One of the coolest projects I have done so-far with my kids is a "near-space" balloon. That's not quite into space itself (100Km+) but so high that the sky looks black and you can start to see the curvature of the earth as the globe rolls away below you.
The Flickr set with the photos from our first launch is here: http://flic.kr/s/aHsjK22nDc
This is a quick-fire slideshow of the photos from the balloon, formatted as a 2.5 frames/sec video. I'm having trouble embedding it so the link is here
In order to take this kind of photo you need to send a camera up to the stratosphere. Ours went 38Km (124,000 feet) straight up. This is easy enough: you attach it to a massive balloon, let it rise until the balloon bursts (due to the v. low pressure at the edge of the atmosphere) and then it will fall back to earth.
In order to see the photos that you have taken, you then need to find the camera afterwards. This is the trick.
Fortunately, at least in the UK and increasingly across Europe, the very helpful guys at the UK High Altitude Society (ukhas.org.uk) have developed a distributed network of trackers who will receive a signal from your balloon, upload the data to a server and plot the position for you on a Google Maps based page (spacenear.us/tracker/).
In order to take advantage of this wonderful network of helpers, we need to build a tracker that will communicate with their equipment. That is what I will outline in this instructable.
There are plenty of rules and regulations regarding what you can fly and which parts of the radio spectrum you can use for various tasks. The approach I will use in this instructable is suitable for the UK under the rules prevailing in 2013. If you live elsewhere or you are doing this significantly after I write this instructable, please check the rules that apply to you. The guys at UKHAS are fantastically helpful.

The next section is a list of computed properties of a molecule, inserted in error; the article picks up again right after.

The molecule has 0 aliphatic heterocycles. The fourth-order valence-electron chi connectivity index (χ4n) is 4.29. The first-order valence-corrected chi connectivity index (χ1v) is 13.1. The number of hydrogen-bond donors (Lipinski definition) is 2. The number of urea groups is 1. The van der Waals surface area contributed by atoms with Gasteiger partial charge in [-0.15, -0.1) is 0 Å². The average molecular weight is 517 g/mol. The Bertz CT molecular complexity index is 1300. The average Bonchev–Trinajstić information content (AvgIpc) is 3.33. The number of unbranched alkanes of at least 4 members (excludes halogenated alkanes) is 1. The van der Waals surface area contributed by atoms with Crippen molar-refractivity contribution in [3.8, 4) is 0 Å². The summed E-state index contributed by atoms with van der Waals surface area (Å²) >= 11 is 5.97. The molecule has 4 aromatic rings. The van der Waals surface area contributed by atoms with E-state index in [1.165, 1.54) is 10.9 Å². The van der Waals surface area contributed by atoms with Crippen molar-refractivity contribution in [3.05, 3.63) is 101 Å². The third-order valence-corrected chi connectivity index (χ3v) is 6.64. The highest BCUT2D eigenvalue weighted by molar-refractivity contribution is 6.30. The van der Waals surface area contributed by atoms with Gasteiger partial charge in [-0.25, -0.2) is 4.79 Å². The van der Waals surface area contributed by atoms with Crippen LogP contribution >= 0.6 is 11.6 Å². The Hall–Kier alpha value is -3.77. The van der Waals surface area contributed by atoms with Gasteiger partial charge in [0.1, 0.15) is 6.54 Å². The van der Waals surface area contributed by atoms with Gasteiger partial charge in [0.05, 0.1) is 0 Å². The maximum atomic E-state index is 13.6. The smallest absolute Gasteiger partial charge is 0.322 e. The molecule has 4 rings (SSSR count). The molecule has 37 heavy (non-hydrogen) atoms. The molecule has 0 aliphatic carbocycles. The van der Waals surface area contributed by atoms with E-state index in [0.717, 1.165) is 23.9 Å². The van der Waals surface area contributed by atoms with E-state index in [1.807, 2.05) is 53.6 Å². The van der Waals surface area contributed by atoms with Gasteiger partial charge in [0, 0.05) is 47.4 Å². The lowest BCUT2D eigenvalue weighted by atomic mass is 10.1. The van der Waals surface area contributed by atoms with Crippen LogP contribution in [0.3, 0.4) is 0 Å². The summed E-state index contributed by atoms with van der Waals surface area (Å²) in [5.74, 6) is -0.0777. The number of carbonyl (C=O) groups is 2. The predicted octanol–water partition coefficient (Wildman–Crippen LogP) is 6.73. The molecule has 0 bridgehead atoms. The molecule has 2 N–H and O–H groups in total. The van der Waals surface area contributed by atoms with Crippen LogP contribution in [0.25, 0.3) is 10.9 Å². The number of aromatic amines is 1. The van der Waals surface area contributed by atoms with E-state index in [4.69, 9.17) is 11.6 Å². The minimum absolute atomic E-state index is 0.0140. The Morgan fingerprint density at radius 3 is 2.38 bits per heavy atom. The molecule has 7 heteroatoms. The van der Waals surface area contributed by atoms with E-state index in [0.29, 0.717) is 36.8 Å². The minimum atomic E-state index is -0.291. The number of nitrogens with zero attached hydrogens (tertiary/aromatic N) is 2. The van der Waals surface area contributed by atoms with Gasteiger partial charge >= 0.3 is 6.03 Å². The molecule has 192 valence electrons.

So - let's build a radio-tracker.
The tracker is based upon the Atmel ATMeag328 Microcontroller which forms the heart of many of the popular "Arduino" boards. We are going to make an "Arduino Compatible" board which we can program using the Arduino IDE.
Because the GPS module and SD card both require 3.3v and we have plenty of computing power, we may as well make the whole tracker run on 3v3. That means that we can't clock the '328 up to its full 16MHz but it will run happily at 8MHz on 3v3, and that's plenty for our purposes.
The tracker is designed on a custom PCB which is 5 x 5 cm in size. This means that it can be fabricated on some incredibly cheap PCB fab' sites. The design files for the tracker board and more details on the design are in the later steps.
These are the materials I used for my design. There may well be better options but this worked well for me:
1 x Custom Tracker Board (see next step)
1 x ATMega 328**
1 x 8MHz Crystal (NB not the usual 16MHz)
2 x 22 pf ceramic caps
1 x Radiometrix NTX2 (e.g. from UPU's store)
1 x GPS breakout board with antenna (the board is designed for this one)
1 x SD card breakout board (e-bay)*
1 x board-mount DS1820 temperature sensor*
1 x external DS1820 Temperature sensor (e-bay)*
1 x HoneyWell HSCDANN001BA2A3 board-mount absolute pressure sensor (Mouser)*
1 x tactile switch
3 x 100nf ceramic caps
1 x 100 uf electrolytic cap
1 x MCP1825 ultra-low dropout 3v3 regulator
1K resistors (around 5)
10K resistors (2-3)
4k7 resistors (4-5)
3mm LEDs (0-4 according to preference, different colours)*
Selection of 1% resistors (I used: 47K/6.8K for the battery sensor and 6.8K/10K for the radio driver )
Male header pins (0.1") - some straight, some 90'
Soldering station and solder
Programming / Debugging Tools:
PC with Arduino IDE installed
USB to UART adaptor (I use a cheap CP2102. FTDI would work too) or program with ISP (see below)
Arduino + breadboard or ISP shield
* - These sensors and indicators are not essential to the function of
the board but allow you to send some interesting data and log it for analysis offline.
**You can buy pre-bootloaded chips but they expect a 16MHz crystal. You would likely at least have to correct the timings in the code to make it work on 8MHz. It is certainly preferable to burn an 8MHz bootloader (see later). It's not hard to do.